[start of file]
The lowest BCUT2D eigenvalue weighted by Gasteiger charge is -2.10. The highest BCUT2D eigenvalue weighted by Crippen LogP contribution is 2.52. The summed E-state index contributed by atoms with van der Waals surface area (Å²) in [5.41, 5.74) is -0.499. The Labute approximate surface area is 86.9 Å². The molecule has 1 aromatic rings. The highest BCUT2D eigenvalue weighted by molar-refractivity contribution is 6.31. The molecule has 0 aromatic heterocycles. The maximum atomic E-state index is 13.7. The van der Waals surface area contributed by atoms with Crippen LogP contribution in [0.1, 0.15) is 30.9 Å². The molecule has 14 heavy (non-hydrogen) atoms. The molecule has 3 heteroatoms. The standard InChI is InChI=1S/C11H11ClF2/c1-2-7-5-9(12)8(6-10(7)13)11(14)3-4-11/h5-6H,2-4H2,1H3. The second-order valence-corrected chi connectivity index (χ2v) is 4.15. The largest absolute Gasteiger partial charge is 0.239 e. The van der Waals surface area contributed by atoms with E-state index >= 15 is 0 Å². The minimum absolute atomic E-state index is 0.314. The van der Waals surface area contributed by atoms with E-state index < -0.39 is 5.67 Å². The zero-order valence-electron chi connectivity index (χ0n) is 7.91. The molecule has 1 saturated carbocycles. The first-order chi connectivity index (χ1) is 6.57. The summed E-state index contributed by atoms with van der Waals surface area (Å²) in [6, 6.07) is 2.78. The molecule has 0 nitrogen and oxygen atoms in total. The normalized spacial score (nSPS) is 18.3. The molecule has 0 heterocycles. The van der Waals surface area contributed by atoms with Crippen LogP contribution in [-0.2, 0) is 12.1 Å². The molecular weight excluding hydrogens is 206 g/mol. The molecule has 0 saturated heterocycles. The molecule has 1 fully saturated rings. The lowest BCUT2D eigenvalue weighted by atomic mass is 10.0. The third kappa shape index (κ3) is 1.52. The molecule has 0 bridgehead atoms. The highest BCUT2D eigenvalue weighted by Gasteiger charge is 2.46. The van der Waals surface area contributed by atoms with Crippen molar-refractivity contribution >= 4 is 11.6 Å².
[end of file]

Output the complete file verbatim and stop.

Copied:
The lowest BCUT2D eigenvalue weighted by Gasteiger charge is -2.10. The highest BCUT2D eigenvalue weighted by Crippen LogP contribution is 2.52. The summed E-state index contributed by atoms with van der Waals surface area (Å²) in [5.41, 5.74) is -0.499. The Labute approximate surface area is 86.9 Å². The molecule has 1 aromatic rings. The highest BCUT2D eigenvalue weighted by molar-refractivity contribution is 6.31. The molecule has 0 aromatic heterocycles. The maximum atomic E-state index is 13.7. The van der Waals surface area contributed by atoms with Crippen LogP contribution in [0.1, 0.15) is 30.9 Å². The molecule has 14 heavy (non-hydrogen) atoms. The molecule has 3 heteroatoms. The standard InChI is InChI=1S/C11H11ClF2/c1-2-7-5-9(12)8(6-10(7)13)11(14)3-4-11/h5-6H,2-4H2,1H3. The second-order valence-corrected chi connectivity index (χ2v) is 4.15. The largest absolute Gasteiger partial charge is 0.239 e. The van der Waals surface area contributed by atoms with E-state index >= 15 is 0 Å². The minimum absolute atomic E-state index is 0.314. The van der Waals surface area contributed by atoms with E-state index < -0.39 is 5.67 Å². The zero-order valence-electron chi connectivity index (χ0n) is 7.91. The molecule has 1 saturated carbocycles. The first-order chi connectivity index (χ1) is 6.57. The summed E-state index contributed by atoms with van der Waals surface area (Å²) in [6, 6.07) is 2.78. The molecule has 0 nitrogen and oxygen atoms in total. The normalized spacial score (nSPS) is 18.3. The molecule has 0 heterocycles. The van der Waals surface area contributed by atoms with Crippen LogP contribution in [-0.2, 0) is 12.1 Å². The molecular weight excluding hydrogens is 206 g/mol. The molecule has 0 saturated heterocycles. The molecule has 1 fully saturated rings. The lowest BCUT2D eigenvalue weighted by atomic mass is 10.0. The third kappa shape index (κ3) is 1.52. The molecule has 0 bridgehead atoms. The highest BCUT2D eigenvalue weighted by Gasteiger charge is 2.46. The van der Waals surface area contributed by atoms with Crippen molar-refractivity contribution >= 4 is 11.6 Å².